The view in the port of Isabel II as we arrived from Fajardo.
After getting off of the ferry, catching another taxi to the rental house, and getting our bags unloaded we took off for the malecon (main area of Esperanza). This was our first view of the ocean there, first to the east and then to the west (towards the setting sun).
We took a short stroll down the coastline, and just past a small pier we found this small beach.
A few minutes later we walked back to the malecon and had a bite to eat for dinner at the Trade Winds, right on the water. Not a bad view, eh? We walked along the little shops for a bit before heading back to the house for the night. Pam said that someone once told her that a vacation wasn't good unless it involved at least two forms of transportation, and we had already been through three that day (plane, taxi and boat).
My plate included whole snapper, red beans and rice, and fried plantains.
The horses are literally everywhere on the island, and although some say they are mostly wild we found out that this is not the case. I'm sure that some of them are, but most are the equivalent of a dog to someone (although rumor has it that when a horse does damage nobody seems to own it).
This was our 4:45am alarm clock each morning. Several of them live in the vacant lot across the street from our house.
Along the walk from the house (2 blocks from the ocean) to the malecon there is this huge rock that has been painted. There are many rocks like this around the island, but this is the only one that I saw that was "decorated". It is about 15 feet tall.
On the second day Pam and I took a mile long walk to Hector's By the Sea on recommendation from a local bartender. First we walked a mile up the paved road,
then down a long, winding, dirt road,
saw the ocean in the distance with horses grazing,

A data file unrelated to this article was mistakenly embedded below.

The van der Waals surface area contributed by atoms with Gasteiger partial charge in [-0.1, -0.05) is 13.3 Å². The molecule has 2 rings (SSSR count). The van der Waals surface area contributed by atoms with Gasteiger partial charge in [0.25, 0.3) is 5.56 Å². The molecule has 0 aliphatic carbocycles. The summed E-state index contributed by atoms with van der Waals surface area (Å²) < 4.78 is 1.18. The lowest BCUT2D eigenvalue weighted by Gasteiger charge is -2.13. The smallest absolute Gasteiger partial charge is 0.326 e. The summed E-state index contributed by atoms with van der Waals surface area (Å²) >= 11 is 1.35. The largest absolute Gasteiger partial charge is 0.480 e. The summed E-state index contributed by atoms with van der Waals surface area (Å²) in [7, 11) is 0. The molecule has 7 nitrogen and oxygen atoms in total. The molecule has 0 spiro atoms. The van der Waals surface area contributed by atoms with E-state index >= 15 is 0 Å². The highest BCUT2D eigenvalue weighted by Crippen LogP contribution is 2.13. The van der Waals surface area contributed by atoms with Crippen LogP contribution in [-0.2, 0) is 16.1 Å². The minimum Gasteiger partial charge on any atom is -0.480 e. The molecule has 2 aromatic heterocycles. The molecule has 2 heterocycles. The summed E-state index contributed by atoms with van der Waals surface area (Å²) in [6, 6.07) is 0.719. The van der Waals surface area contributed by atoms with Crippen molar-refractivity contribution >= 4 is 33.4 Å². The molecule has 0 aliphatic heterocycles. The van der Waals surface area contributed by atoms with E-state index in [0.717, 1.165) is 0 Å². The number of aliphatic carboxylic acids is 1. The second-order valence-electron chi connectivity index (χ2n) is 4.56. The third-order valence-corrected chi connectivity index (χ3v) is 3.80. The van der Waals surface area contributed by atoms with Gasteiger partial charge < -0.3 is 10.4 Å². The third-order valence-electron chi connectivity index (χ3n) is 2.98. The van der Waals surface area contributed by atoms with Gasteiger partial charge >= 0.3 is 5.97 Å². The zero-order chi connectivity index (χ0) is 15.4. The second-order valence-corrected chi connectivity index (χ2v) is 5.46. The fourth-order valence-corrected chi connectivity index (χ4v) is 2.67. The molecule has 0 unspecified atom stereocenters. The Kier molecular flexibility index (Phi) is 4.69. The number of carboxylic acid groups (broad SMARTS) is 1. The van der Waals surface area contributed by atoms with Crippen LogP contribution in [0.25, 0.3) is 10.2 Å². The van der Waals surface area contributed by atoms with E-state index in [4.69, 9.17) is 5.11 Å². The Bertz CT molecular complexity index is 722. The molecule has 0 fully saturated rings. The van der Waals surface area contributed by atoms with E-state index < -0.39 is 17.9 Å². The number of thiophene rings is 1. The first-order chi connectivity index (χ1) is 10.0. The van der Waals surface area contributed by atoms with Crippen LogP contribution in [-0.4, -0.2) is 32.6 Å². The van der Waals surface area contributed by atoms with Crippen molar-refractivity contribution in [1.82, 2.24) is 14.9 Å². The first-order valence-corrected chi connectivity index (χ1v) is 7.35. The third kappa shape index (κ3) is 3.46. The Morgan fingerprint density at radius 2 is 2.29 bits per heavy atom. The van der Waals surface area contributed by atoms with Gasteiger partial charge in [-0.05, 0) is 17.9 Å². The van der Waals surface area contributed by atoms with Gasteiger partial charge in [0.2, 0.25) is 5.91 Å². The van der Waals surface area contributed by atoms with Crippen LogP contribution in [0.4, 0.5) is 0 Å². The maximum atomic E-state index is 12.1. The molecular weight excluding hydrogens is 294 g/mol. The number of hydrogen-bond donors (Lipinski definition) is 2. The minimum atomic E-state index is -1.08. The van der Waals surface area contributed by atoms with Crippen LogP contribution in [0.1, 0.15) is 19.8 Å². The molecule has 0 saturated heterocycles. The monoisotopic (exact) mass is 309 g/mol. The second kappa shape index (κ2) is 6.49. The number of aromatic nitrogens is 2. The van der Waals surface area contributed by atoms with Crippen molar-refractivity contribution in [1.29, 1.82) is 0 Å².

and as we turned a corner we were greeted by three seemingly wild (and uncared for) horses,
before arriving on the property of Mary and Hector. I believe that this is the most beautiful piece of land on the island. It is several acres of beautiful green land with horses grazing, and then a cliff with a path that leads to a secluded beach.
We were both in complete awe when we got to the bottom of the cliff and saw the beach below.
Later that evening we had tacos at Belly Buttons. They grilled the tortillas on the grill, placed our choice of meat on the tortilla, and then we topped them with a variety of local veggies and sauces. Seriously the most delicious tacos I have ever had.
On Friday the owner of our rental house took us to Isabel Segunda, the largest town on the island, and the location of the only pharmacy, the two gas stations on the island, and the only two ATM's. We took a stroll to the Playa Cofi, or Sea Glass Beach, and managed to each find several pieces of sea glass. The beaches here on the north side of the island are very different than the southern beaches (Esperanza), but equally beautiful.
On the way back from Isabel Segunda Kathy, our hostess, drove us to the western most part of the island, stopping to let us see Playa Grande. A storm was coming in from the east (as you can see), and it appeared to be raining in Esperanza. Even then it was absolutely stunning.
Friday night we made the trip to Sun Bay for the bioluminescent kayaking trip. Through Sun Bay and into Mosquito Bay in the dark of the night with only minimal moonlight, we kayaked out into the bay, tied our kayaks together (a group of eight), and swam in the water, completely lit up by the dinoflagellates that fill the bay. It was one of the most amazing and beautiful things I have ever had the privilege of doing. After two hours in the bay we took the bumpy truck ride back to Sun Bay, and then our guide drove us back to our house.
We left early (5:30am) on Saturday to catch the first ferry of the day from Vieques back to Fajardo, and then another taxi ride to the airport in San Juan. After a very long stay in the airport we arrived back in Tampa at about 10:45pm.
Vieques is an amazing place, and still mostly untouched by mass tourism. It's very different than being on the mainland of Puerto Rico, and the lifestyle is very relaxed. Everything definitely runs on island time. Being there, with Pam, was the best possible way to experience such a beautiful place, and we've both agreed that it won't be our last trip there.